Anxiety disorder seems to have become the acceptable or at least palatable face of mental illness. For many it is becoming easier to talk about a diagnosis of anxiety. As it should be. We are (finally) becoming a society where discrimination, in some cases, is lessening. But why is it particularly anxiety that is becoming more acceptable? Seemingly more than other diagnoses. Is it because when we say anxiety, we’re thinking of something we all experience?
My Anxieties Have Anxieties
People talk about being anxious or having anxieties all the time. In much the same way that we talk about being stressed. We often use the words interchangeably. They are both a part of the human experience that we can all lay claim to. Being anxious or feeling stressed is part of our mental health. We’re all likely to feel this way at times, some more than others.
Symptoms of anxiety are very similar, and often overlap with stress. They run the spectrum of physical, emotional, cognitive and behavioural. There’s also no one size fits all. How I look or feel when anxious will be different from you. Feeling better when we feel anxious is about anxiety management. In the same way we talk about stress management. (Click here for my thoughts on stress management)
For Why We Should Talk about Stress Management Not a Cure read here.
For How to Practise Deep Breathing for Stress and Anxiety read here.
Anxiety disorders are different from the anxiety that we all feel at times. This is something we need more clarity on, hence the reason I wrote this post. Whilst I don’t think it’s wrong when someone says they have ‘anxiety’ when they really mean stressed, we do need to be clear about meaning.
So, what’s the difference? Anxiety disorders have many of the hallmarks of anxiety but they are more severe, more frequent and can have an impact on daily functioning. There’s also not just one type of anxiety disorder. Anxiety disorders is an umbrella term for a variety of anxiety related diagnoses including (but not limited too): Generalised Anxiety Disorder (the most common anxiety disorder), Panic Disorder, Acute and Post Traumatic Stress Disorder, Phobias and OCD (Obsessive Compulsive Disorder).
There may be multiple reasons anxiety is more talked about than other conditions. Firstly, it’s the most prevalent diagnosis alongside depression according to the 2010 Global Burden of Disease Study. (This may not seem like a current piece of research, or recent statistic, but up to date research in mental health and mental ill health is infrequent and hard to come by). The other reason I believe holds currency is that anxiety is something everyone feels they can relate to. It’s more than likely that we’ve all been anxious at times. Or that we’ve experienced a normalized level of anxiety. This gives us a microcosmic insight to what an anxiety disorder may be like. Having said this, we haven’t all experienced an anxiety disorder. It may feel like I’m nit-picking but this is an important point.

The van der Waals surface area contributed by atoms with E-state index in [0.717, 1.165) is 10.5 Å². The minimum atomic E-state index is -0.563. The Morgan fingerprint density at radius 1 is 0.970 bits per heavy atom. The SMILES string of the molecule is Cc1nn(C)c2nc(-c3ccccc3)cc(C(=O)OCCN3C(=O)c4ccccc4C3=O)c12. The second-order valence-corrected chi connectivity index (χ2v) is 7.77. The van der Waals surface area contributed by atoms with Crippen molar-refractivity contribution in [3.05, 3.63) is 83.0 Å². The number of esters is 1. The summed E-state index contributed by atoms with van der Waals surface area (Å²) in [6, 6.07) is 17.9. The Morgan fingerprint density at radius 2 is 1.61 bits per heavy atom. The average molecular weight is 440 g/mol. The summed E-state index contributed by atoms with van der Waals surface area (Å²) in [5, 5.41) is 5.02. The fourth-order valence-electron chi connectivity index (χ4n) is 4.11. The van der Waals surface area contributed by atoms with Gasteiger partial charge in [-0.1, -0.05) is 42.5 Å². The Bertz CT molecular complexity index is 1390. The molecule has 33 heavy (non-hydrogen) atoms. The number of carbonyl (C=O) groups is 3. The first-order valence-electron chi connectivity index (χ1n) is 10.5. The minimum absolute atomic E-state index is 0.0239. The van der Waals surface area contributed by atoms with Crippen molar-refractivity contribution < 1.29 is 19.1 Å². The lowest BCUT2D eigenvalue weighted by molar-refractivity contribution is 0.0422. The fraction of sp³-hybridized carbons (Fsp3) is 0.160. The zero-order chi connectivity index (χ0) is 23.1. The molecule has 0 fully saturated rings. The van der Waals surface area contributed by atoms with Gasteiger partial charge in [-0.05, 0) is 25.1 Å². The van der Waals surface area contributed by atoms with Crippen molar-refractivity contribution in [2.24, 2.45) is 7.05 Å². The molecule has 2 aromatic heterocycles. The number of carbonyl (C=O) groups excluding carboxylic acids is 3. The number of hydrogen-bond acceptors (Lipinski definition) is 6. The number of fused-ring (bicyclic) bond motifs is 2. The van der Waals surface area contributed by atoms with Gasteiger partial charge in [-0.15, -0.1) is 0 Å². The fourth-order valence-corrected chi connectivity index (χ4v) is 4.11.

For 4 Ways to Reframe Anxiety read here.
For many who experience a variety of mental health problems, being told to ‘get over it’, to just try x or to have it minimized in numerous ways is extremely harmful. When we don’t differentiate between anxiety and anxiety disorders we feed into a culture where this happens. If everyone experiences anxiety, then our medically diagnosed anxiety becomes misunderstood and minimized. People begin trotting out the usual epithets without a real understanding about where we are coming from.
It also makes it harder to be honest with others about our mental health and a possible diagnosis. If everyone feels like they understand anxiety, do I want to be the one who has to educate why mine is different? Do I want the responsibility of having to outline the difference between anxiety we all feel at times and an anxiety disorder? It may seem like a small thing, but it’s a burden to carry.
Additionally, in a world where everyone talks about anxiety but actual understanding of anxiety disorders is low, do I feel like I can talk to people at all? Will they assume I’m making a big deal about something that ‘happens to everyone from time to time’? I have to weigh up the pro’s and con’s of telling people. If they brush me off, what impact may that have on my own recovery?
For more on What Recovery Means read here.
What are your thoughts on the way we use language around anxiety? Is it a problem? How can we educate about the difference and promote understanding?